- The Pizza and Couch Cleanse-This is the part where you forget those two previous points briefly. When your body needs a break, listen. Everyone gets sick, has sleepless nights, or can even be injured- give your body a chance to heal before making it worse. Additionally, enjoy the foods you love, and when you honestly don’t have the energy to cook, don’t-forcing healthy food and cooking on yourself will make you hate them.
Our bodies are the machines that we use to make our work and lives happen, so it only makes sense to keep them in the best working order possible. This is a time of year when many people are looking to change their bodies, but shooting for improved wellness over a dress size or scale number is a far more important goal.
Your most important look is your outlook
The start of the year is always a little bittersweet for me-it represents the return to work/school and the stress that it and the tasks ahead in the year bring. Battling stress and negativity is a constant challenge-one I struggle with mightily-but the way you see into the mirror is the foundation of how others see everything on the outside.
- Breathe, just breathe- Taking even a few seconds at the beginning of the day, during stressful moments, or in the car at home can be profoundly beneficial in dealing with acutely stressful situations as well as dampening general stress. Building this habit into your daily routine is a great change by itself or as part of building a meditation practice.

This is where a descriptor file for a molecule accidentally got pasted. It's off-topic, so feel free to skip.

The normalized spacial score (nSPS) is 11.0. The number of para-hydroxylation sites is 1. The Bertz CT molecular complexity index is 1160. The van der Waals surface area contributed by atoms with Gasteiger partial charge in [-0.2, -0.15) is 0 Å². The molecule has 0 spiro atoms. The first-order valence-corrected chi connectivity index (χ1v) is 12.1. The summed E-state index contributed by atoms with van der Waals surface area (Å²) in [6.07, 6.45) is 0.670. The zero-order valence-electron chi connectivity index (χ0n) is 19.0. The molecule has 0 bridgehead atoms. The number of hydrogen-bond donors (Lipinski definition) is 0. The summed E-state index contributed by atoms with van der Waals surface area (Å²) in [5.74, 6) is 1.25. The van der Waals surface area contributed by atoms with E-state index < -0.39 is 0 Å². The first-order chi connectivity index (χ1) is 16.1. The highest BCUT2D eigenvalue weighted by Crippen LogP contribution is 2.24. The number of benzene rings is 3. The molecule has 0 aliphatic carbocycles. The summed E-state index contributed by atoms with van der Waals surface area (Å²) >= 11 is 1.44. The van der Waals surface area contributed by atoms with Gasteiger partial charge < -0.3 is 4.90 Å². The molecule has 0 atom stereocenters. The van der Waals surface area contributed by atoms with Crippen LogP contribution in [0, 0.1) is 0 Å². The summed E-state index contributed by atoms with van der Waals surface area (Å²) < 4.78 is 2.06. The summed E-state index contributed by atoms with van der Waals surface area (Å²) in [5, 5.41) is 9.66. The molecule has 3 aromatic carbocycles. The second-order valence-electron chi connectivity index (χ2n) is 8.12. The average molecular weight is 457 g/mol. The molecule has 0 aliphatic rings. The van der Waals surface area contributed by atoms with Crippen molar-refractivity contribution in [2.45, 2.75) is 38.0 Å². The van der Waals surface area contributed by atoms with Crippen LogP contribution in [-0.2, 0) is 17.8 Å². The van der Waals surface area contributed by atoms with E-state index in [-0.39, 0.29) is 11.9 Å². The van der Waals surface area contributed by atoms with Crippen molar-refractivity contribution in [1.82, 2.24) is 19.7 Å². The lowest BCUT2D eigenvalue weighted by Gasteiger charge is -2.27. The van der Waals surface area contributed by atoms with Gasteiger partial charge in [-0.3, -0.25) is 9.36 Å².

- Check your boxes, fill your buckets-All of us have seemingly endless to-do lists-it’s so important not to feel enslaved or entrapped by them. Give yourself credit for accomplishing each task, and use it to build toward successive tasks in your day (H/T to this speech). Use this momentum to get through your day, but keep track of your mental ‘buckets’ so that you can find ways to replenish your stores.
- Small bricks build big buildings-It’s so easy to let little failures chip away at our confidence and spirit, forcing us to put on a defensive front simply to survive. Allow yourself infinitesimally small victories, and use them to reassure yourself in times of doubt and to build a stronger foundation for your own sense of well-being.
A very wise person once told me never to give rent-free space in your head to anyone or anything. Working toward a more positive outlook and sense of self are critical steps to creating a stable framework on which to build a healthy body and perch clothes that add to your positive image and confidence, and contribute to putting on your best, most well self for this new year.
Natalie is a 2nd year MD/MPH student at Texas Tech University Health Sciences Center in Lubbock, TX. Before starting medical school, she received her bachelors of science degree at the University of Texas at Austin followed by two years working in basic science research at Baylor College of Medicine. Natalie hopes to pursue a career in surgery, and has particular interest in applying her dual degree in Pediatric or Trauma Surgery. In her free time, she enjoys running, cooking, and playing with her dog, Sadie.